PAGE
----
GOLD COAST, AUSTRALIA - JULY 06: The Suns team arrives to the ground during the round 16 AFL match between the Gold Coast Suns and the Richmond Tigers at Metricon Stadium on July 06, 2019 in Gold Coast, Australia. (Photo by Jono Searle/AFL Photos via Getty Images )

Gold Coast are set to launch a bid for the No. 1 draft pick at this year’s National Draft.

Should the league accept the request and the Suns finish on the bottom of the ladder, they would get the first two picks in the draft.

The expansion club will use next month’s AFL Commission meeting to make their bid.

Gold Coast chairman Tony Cochrane told on Monday that is was time for the AFL to provide meaningful concessions to the struggling club.

“We have been doing a very detailed report, and we hope to finalise that for our July board meeting, and then I’m going to make a submission to the August Commission meeting,” Cochrane said.

“We are past the stage where we say, ‘We will give you a couple of players from the VFL or SANFL or WAFL’, it has to be something that breaks the cycle.

“You can’t keep tinkering at the edges. You need to give clubs hope of making finals at least once every seven or eight years, and we need a circuit breaker, genuine player assistance, or we are not being genuine in what we are doing.

“One of the things we will have to have a serious look at is the priority pick – it is no good just giving us pick 19.

“Are you serious about real help, or not? I will become a 6000-pound gorilla on this. We are at the pointy end of the argument, we need some proper assistance, and I’m not asking for Tony Cochrane, or the Suns, but the tens of thousands of juniors playing the games on the Coast.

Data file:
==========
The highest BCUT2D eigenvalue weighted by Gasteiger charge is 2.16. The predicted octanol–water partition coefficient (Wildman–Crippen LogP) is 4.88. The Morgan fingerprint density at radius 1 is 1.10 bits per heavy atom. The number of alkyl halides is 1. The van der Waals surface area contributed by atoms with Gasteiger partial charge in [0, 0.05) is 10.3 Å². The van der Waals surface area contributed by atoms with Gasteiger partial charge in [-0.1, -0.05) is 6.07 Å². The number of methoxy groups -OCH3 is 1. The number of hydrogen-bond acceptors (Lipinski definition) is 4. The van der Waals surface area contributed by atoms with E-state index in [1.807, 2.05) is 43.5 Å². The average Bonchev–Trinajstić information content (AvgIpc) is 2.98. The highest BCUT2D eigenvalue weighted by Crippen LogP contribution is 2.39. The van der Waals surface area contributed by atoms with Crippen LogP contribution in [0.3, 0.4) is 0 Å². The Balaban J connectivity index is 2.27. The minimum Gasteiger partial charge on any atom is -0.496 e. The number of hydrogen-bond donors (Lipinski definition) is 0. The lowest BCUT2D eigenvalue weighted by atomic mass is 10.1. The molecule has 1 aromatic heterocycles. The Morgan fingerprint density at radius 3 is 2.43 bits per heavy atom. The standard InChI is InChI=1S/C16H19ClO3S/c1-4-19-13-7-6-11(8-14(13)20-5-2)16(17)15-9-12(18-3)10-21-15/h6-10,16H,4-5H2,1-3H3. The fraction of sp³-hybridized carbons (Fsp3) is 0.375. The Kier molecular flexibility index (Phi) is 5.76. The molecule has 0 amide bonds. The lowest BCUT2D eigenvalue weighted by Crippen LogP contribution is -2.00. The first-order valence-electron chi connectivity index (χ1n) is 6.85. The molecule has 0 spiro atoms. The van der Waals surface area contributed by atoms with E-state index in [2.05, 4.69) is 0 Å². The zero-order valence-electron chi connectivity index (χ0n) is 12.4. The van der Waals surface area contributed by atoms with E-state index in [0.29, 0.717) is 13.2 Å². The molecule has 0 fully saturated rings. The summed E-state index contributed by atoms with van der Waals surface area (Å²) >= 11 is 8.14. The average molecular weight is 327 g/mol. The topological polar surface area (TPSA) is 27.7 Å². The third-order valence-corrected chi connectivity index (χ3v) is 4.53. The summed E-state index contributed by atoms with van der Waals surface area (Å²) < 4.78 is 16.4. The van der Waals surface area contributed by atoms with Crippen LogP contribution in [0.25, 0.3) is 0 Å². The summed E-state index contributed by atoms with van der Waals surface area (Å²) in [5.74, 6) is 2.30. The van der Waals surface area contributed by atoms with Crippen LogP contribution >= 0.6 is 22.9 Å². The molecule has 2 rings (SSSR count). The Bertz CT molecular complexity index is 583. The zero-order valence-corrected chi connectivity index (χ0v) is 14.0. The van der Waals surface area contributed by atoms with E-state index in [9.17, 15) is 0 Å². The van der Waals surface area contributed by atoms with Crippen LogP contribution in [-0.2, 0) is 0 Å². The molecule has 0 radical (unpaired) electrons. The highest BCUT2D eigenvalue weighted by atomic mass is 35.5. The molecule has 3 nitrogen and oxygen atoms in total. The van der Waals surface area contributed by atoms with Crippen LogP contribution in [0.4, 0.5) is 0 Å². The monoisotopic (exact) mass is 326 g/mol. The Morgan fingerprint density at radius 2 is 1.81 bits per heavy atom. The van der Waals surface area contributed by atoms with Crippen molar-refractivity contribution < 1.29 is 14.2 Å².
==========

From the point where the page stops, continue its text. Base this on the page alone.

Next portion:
“We want to keep them playing, want them to be rusted on to AFL via the Gold Coast as we continue to try to develop a footy side in an NRL heartland.

“We are starting to cut through, the last part of the puzzle is to have a competitive side.”

The Suns’ highest ladder position was 12th in 2014 and have finished second last in four of their eight seasons in the competition.

They have lost several big names to rival clubs since their inception, including former captains Gary Ablett, Tom Lynch and Steven May over the last two years.

Cochrane stressed the importance of interstate clubs being relevant.

“I don’t think there would be any fair minded person who would say that nine years at the bottom isn’t time to give genuine assistance,” Cochrane said.

“Fifty four per cent of the population is north of the Murray, so we need to properly engage with NSW and Queensland if we want a true national competition.

“It is vital for the four clubs in those states to be given an equal opportunity for fan bases to grow.

“The game at grass roots is exploding in Queensland, so we need to look after that and nurture it.”